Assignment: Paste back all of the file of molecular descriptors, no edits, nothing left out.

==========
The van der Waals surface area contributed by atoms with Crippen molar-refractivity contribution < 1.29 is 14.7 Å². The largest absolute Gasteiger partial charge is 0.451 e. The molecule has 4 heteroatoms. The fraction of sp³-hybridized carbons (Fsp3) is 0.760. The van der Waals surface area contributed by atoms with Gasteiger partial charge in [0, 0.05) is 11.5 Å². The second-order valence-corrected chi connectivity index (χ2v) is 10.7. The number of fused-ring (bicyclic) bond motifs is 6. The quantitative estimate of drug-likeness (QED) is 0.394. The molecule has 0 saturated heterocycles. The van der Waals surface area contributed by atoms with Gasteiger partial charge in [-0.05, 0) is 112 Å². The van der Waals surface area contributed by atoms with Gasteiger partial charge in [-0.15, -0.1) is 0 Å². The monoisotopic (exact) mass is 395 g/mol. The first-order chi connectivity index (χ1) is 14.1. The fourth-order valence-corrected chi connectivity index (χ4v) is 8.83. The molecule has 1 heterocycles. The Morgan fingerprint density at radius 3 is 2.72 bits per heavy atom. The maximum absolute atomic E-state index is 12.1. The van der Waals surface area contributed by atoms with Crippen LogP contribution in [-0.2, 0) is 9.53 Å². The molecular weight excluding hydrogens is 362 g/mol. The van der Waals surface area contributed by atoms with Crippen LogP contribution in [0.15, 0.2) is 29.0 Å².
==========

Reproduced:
The van der Waals surface area contributed by atoms with Crippen molar-refractivity contribution < 1.29 is 14.7 Å². The largest absolute Gasteiger partial charge is 0.451 e. The molecule has 4 heteroatoms. The fraction of sp³-hybridized carbons (Fsp3) is 0.760. The van der Waals surface area contributed by atoms with Gasteiger partial charge in [0, 0.05) is 11.5 Å². The second-order valence-corrected chi connectivity index (χ2v) is 10.7. The number of fused-ring (bicyclic) bond motifs is 6. The quantitative estimate of drug-likeness (QED) is 0.394. The molecule has 0 saturated heterocycles. The van der Waals surface area contributed by atoms with Gasteiger partial charge in [-0.05, 0) is 112 Å². The van der Waals surface area contributed by atoms with Gasteiger partial charge in [-0.15, -0.1) is 0 Å². The monoisotopic (exact) mass is 395 g/mol. The first-order chi connectivity index (χ1) is 14.1. The fourth-order valence-corrected chi connectivity index (χ4v) is 8.83. The molecule has 1 heterocycles. The Morgan fingerprint density at radius 3 is 2.72 bits per heavy atom. The maximum absolute atomic E-state index is 12.1. The van der Waals surface area contributed by atoms with Crippen LogP contribution in [-0.2, 0) is 9.53 Å². The molecular weight excluding hydrogens is 362 g/mol. The van der Waals surface area contributed by atoms with Crippen LogP contribution in [0.15, 0.2) is 29.0 Å².